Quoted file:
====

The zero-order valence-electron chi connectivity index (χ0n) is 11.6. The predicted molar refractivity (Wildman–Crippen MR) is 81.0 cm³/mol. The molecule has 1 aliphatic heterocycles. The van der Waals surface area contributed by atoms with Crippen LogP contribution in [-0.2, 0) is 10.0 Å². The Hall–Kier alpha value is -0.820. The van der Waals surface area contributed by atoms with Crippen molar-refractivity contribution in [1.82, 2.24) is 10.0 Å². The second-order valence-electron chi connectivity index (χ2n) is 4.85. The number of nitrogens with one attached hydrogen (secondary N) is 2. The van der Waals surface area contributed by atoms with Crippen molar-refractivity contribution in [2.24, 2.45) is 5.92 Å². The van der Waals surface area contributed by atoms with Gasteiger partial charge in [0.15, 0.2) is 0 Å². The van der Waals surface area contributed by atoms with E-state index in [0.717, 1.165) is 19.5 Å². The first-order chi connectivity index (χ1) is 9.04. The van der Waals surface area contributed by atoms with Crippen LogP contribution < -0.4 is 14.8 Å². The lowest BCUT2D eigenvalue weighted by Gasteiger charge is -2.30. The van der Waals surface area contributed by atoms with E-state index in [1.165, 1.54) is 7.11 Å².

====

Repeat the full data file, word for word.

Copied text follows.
The zero-order valence-electron chi connectivity index (χ0n) is 11.6. The predicted molar refractivity (Wildman–Crippen MR) is 81.0 cm³/mol. The molecule has 1 aliphatic heterocycles. The van der Waals surface area contributed by atoms with Crippen LogP contribution in [-0.2, 0) is 10.0 Å². The Hall–Kier alpha value is -0.820. The van der Waals surface area contributed by atoms with Crippen molar-refractivity contribution in [1.82, 2.24) is 10.0 Å². The second-order valence-electron chi connectivity index (χ2n) is 4.85. The number of nitrogens with one attached hydrogen (secondary N) is 2. The van der Waals surface area contributed by atoms with Crippen molar-refractivity contribution in [2.24, 2.45) is 5.92 Å². The van der Waals surface area contributed by atoms with Gasteiger partial charge in [0.15, 0.2) is 0 Å². The van der Waals surface area contributed by atoms with E-state index in [0.717, 1.165) is 19.5 Å². The first-order chi connectivity index (χ1) is 9.04. The van der Waals surface area contributed by atoms with Crippen LogP contribution < -0.4 is 14.8 Å². The lowest BCUT2D eigenvalue weighted by Gasteiger charge is -2.30. The van der Waals surface area contributed by atoms with E-state index in [1.165, 1.54) is 7.11 Å².